“We toured for eight weeks with Black Flag once at the time Meat Puppets II was released,” remembers Curt. “We did quite a few tours with them and a tour of California once with Hüsker Dü, Minutemen and Saccharine Trust. Every night was like a whirlwind of great noise. A few times, Greg Ginn would hand me his guitar at the end of the set and I’d play ‘Louie Louie’ with the band; totally insane for me as I was a huge fan.”

America’s hardcore scene was a brutal, angry and primitive – but the anger soon began to eat away at itself as gigs became increasingly violent and the music itself ever-more formulaic. Something had to change, which saw the scene’s leaders become its innovators. Black Flag alienated their audiences by slowing their music to a Black Sabbath-like sludge; Saccharine Trust made an improbable detour into free jazz; and Meat Puppets released Meat Puppets II.

“I had already recorded a few harder, faster, dirtier things,” recalls Curt. “We had always played many different styles from the time we started [but] I thought it would be fun to record them and get a little distance from the mosh pit.”

Today, as in 1984, Meat Puppets II remains a totally unique record. It was also the group’s defining moment. Critics were so taken about by the LP’s eccentric blending of Hendrix and the Byrds with weird prog and psychedelia that they invented a new term to describe it, ‘Cow Punk’.

“I don’t mind the term,” says  Curt, “though I’m not sure it really described that record. Meat Puppets II was just pulling out more of my seminal influences: Hank Williams or George Jones, Abbey Road, Led Zeppelin – and we wouldn’t be the band we are without the Grateful Dead.”

The influence of San Franciscan hippie legends The Grateful Dead on the Meat Puppets can be interpreted beyond the former’s famously eclectic, expressive and unique sounds. The Grateful Dead were also survivors in the face of tragedy – and Curt and Cris Kirkwood have learned a thing or two about tragedy in their 33 years as Meat Puppets.

Meat Puppets II brought both critical plaudits and success; a hit video on MTV, a gold certified album, big tours including with the Stone Temple Pilots, and the promise of a successful future. Yet, like many of their grunge-era peers, the Meat Puppets were steadily working their way through a litany of drugs from cocaine and LSD to heroin. Addictions began to take hold which culminated in Cris leaving the band and eventually losing his wife to an overdose in the late-1990s.

More tragedy came in December 2003 when Cris was arrested for attacking a security guard outside Pheonix’s main post office – with the guard’s own baton. The victim reached for his other weapon, a gun, before shooting Cris twice in the stomach. Major surgery followed and then a spell in Arizona’s state jail (the bassist’s other previous drug arrests and probation violations were also taken into account). Cris was eventually released in 2005 and, by the time he rejoined Meat Puppets on bass in 2007, he had been away from the group for 11 years.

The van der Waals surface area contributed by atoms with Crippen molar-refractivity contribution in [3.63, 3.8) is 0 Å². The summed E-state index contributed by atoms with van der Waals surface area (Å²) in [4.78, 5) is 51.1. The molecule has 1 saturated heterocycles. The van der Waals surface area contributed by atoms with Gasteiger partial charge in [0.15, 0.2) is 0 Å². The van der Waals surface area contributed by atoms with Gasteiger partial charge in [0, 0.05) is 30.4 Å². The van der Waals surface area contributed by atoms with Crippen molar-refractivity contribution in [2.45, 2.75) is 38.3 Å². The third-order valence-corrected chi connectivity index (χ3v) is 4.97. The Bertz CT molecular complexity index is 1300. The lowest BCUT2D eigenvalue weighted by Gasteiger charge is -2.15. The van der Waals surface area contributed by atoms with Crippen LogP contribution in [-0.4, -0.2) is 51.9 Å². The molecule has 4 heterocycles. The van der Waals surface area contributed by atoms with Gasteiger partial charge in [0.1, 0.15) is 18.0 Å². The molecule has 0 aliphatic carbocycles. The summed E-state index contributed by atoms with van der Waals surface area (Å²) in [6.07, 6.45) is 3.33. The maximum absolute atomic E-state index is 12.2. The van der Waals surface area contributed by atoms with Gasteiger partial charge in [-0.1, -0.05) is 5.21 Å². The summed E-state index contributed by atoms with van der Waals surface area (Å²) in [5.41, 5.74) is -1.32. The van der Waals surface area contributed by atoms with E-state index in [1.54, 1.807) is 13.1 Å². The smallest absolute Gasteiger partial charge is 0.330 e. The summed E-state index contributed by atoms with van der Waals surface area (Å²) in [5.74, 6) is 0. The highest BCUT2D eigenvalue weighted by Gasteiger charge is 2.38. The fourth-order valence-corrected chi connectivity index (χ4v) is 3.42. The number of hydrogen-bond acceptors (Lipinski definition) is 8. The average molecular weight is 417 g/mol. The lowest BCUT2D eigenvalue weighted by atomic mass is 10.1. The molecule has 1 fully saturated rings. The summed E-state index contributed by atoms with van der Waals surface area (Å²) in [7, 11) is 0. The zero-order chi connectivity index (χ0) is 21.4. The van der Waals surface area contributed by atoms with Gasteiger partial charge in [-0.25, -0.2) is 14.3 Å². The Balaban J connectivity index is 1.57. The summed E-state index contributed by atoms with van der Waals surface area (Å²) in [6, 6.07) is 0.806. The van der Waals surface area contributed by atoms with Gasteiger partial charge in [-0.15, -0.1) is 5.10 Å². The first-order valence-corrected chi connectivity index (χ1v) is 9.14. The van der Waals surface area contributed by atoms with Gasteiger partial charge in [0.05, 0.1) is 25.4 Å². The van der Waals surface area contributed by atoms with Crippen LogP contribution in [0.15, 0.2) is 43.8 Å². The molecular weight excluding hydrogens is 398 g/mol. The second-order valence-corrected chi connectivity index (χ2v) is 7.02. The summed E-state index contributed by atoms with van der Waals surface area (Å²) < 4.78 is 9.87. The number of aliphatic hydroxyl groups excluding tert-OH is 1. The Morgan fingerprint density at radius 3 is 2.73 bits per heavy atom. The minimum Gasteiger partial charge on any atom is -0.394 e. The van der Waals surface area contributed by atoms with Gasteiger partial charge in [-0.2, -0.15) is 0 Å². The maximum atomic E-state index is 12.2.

The Meat Puppets have been together ever since, and Curt is philosophical about the band’s perseverance: “We  just love doing it. None of us has ever had another job, and I don’t think we’d know what to do with ourselves in any other case. We’ve also been very lucky in my opinion – it’s a very cool gig!”

The group’s luck shows no signs of running out. Just as Kurt Cobain’s DIY t-shirts once influenced his young fans, his musical tastes today inspire ATP festival lineups (and the wish lists of Bristol’s gig promoters). Cobain-favourites like Melvins, the Raincoats, Flipper, Daniel Johnston and the Vaselines have all made regular appearances.

“There’s not been anyone else like him, as is the case with iconic artists” muses Curt when asked about Cobain’s continuing legacy. “I think he transcended any genre, much in the way I’ve always felt that George Jones or Hank Williams were more than just country artists. He was simply a very unique spirit; a one of a kind artist, which is pretty rare.”

Naturally, Meat Puppets have also been warmly embraced by the ATP generation. They performed Meat Puppets II in its entirety ATP’s 2008 New York festival. Later, in May 2011, Animal Collective invited the band to give a spirited and soulful rendition of On The Sun at Camber Sands.

Yet, despite the Meat Puppets’ longevity, accolades and resilience in the face of adversity, one of Curt’s fondest memories remains the chewing gum anecdote he once shared with Kurt Cobain all those years ago in New York. “We had a chuckle. It’s always been a fond moment of levity with a person I greatly respected.”

Rat Farm by the Meat Puppets is out now on Megaforce Records.